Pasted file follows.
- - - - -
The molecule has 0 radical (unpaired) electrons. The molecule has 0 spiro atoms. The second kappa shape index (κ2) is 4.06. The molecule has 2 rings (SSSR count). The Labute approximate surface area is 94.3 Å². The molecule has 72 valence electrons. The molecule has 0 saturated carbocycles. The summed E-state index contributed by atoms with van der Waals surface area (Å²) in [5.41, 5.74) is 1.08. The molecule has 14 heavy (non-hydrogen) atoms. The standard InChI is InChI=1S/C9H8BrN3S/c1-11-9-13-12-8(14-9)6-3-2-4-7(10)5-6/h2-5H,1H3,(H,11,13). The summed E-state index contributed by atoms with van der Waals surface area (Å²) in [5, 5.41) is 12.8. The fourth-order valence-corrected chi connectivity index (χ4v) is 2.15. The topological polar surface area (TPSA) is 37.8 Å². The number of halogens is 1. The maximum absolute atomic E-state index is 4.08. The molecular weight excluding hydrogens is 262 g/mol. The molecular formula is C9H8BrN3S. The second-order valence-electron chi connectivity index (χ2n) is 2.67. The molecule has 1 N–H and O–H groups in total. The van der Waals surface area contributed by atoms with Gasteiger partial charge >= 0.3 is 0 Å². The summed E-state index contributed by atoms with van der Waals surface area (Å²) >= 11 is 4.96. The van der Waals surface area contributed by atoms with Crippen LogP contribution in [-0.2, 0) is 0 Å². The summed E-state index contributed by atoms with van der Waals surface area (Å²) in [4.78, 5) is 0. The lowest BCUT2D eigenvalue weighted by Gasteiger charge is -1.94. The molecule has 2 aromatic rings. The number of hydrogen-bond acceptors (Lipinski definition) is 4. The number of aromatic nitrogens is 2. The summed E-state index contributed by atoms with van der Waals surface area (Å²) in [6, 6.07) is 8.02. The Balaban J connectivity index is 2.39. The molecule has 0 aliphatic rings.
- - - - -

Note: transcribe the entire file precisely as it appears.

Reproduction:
The molecule has 0 radical (unpaired) electrons. The molecule has 0 spiro atoms. The second kappa shape index (κ2) is 4.06. The molecule has 2 rings (SSSR count). The Labute approximate surface area is 94.3 Å². The molecule has 72 valence electrons. The molecule has 0 saturated carbocycles. The summed E-state index contributed by atoms with van der Waals surface area (Å²) in [5.41, 5.74) is 1.08. The molecule has 14 heavy (non-hydrogen) atoms. The standard InChI is InChI=1S/C9H8BrN3S/c1-11-9-13-12-8(14-9)6-3-2-4-7(10)5-6/h2-5H,1H3,(H,11,13). The summed E-state index contributed by atoms with van der Waals surface area (Å²) in [5, 5.41) is 12.8. The fourth-order valence-corrected chi connectivity index (χ4v) is 2.15. The topological polar surface area (TPSA) is 37.8 Å². The number of halogens is 1. The maximum absolute atomic E-state index is 4.08. The molecular weight excluding hydrogens is 262 g/mol. The molecular formula is C9H8BrN3S. The second-order valence-electron chi connectivity index (χ2n) is 2.67. The molecule has 1 N–H and O–H groups in total. The van der Waals surface area contributed by atoms with Gasteiger partial charge >= 0.3 is 0 Å². The summed E-state index contributed by atoms with van der Waals surface area (Å²) >= 11 is 4.96. The van der Waals surface area contributed by atoms with Crippen LogP contribution in [-0.2, 0) is 0 Å². The summed E-state index contributed by atoms with van der Waals surface area (Å²) in [4.78, 5) is 0. The lowest BCUT2D eigenvalue weighted by Gasteiger charge is -1.94. The molecule has 2 aromatic rings. The number of hydrogen-bond acceptors (Lipinski definition) is 4. The number of aromatic nitrogens is 2. The summed E-state index contributed by atoms with van der Waals surface area (Å²) in [6, 6.07) is 8.02. The Balaban J connectivity index is 2.39. The molecule has 0 aliphatic rings.